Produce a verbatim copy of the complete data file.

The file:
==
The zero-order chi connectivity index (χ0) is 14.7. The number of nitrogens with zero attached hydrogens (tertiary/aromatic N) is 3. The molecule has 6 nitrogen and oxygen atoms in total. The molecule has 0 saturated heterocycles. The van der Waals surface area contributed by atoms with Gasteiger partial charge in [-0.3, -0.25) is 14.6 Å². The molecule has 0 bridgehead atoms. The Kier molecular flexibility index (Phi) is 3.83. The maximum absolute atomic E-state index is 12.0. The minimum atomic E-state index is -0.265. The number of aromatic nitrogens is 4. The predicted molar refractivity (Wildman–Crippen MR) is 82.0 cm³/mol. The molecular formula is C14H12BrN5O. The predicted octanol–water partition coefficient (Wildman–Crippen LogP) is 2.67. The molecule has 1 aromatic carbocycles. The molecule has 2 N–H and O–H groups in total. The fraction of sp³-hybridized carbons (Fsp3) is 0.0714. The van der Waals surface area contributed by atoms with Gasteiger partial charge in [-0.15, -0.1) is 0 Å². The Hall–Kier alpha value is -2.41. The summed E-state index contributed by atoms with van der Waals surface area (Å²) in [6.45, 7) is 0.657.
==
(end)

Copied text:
The zero-order chi connectivity index (χ0) is 14.7. The number of nitrogens with zero attached hydrogens (tertiary/aromatic N) is 3. The molecule has 6 nitrogen and oxygen atoms in total. The molecule has 0 saturated heterocycles. The van der Waals surface area contributed by atoms with Gasteiger partial charge in [-0.3, -0.25) is 14.6 Å². The molecule has 0 bridgehead atoms. The Kier molecular flexibility index (Phi) is 3.83. The maximum absolute atomic E-state index is 12.0. The minimum atomic E-state index is -0.265. The number of aromatic nitrogens is 4. The predicted molar refractivity (Wildman–Crippen MR) is 82.0 cm³/mol. The molecular formula is C14H12BrN5O. The predicted octanol–water partition coefficient (Wildman–Crippen LogP) is 2.67. The molecule has 1 aromatic carbocycles. The molecule has 2 N–H and O–H groups in total. The fraction of sp³-hybridized carbons (Fsp3) is 0.0714. The van der Waals surface area contributed by atoms with Gasteiger partial charge in [-0.15, -0.1) is 0 Å². The Hall–Kier alpha value is -2.41. The summed E-state index contributed by atoms with van der Waals surface area (Å²) in [6.45, 7) is 0.657.